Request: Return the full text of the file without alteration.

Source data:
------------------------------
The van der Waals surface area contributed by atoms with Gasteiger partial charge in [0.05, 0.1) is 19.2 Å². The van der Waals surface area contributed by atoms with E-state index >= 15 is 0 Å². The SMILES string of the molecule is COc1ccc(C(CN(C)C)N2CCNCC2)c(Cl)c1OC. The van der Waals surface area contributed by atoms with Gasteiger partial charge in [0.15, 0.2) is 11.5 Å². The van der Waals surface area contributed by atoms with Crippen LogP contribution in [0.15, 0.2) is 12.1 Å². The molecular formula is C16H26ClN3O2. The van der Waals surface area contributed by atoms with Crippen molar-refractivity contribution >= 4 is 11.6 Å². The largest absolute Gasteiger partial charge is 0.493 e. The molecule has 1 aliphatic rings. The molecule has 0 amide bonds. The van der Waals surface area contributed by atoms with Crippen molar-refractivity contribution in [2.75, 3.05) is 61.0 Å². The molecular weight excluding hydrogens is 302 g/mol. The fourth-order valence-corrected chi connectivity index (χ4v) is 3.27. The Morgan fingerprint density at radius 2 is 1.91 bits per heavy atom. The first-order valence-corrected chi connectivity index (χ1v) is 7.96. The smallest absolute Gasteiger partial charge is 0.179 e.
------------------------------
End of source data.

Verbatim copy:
The van der Waals surface area contributed by atoms with Gasteiger partial charge in [0.05, 0.1) is 19.2 Å². The van der Waals surface area contributed by atoms with E-state index >= 15 is 0 Å². The SMILES string of the molecule is COc1ccc(C(CN(C)C)N2CCNCC2)c(Cl)c1OC. The van der Waals surface area contributed by atoms with Gasteiger partial charge in [0.15, 0.2) is 11.5 Å². The van der Waals surface area contributed by atoms with Crippen LogP contribution in [0.15, 0.2) is 12.1 Å². The molecular formula is C16H26ClN3O2. The van der Waals surface area contributed by atoms with Crippen molar-refractivity contribution >= 4 is 11.6 Å². The largest absolute Gasteiger partial charge is 0.493 e. The molecule has 1 aliphatic rings. The molecule has 0 amide bonds. The van der Waals surface area contributed by atoms with Crippen molar-refractivity contribution in [2.75, 3.05) is 61.0 Å². The molecular weight excluding hydrogens is 302 g/mol. The fourth-order valence-corrected chi connectivity index (χ4v) is 3.27. The Morgan fingerprint density at radius 2 is 1.91 bits per heavy atom. The first-order valence-corrected chi connectivity index (χ1v) is 7.96. The smallest absolute Gasteiger partial charge is 0.179 e.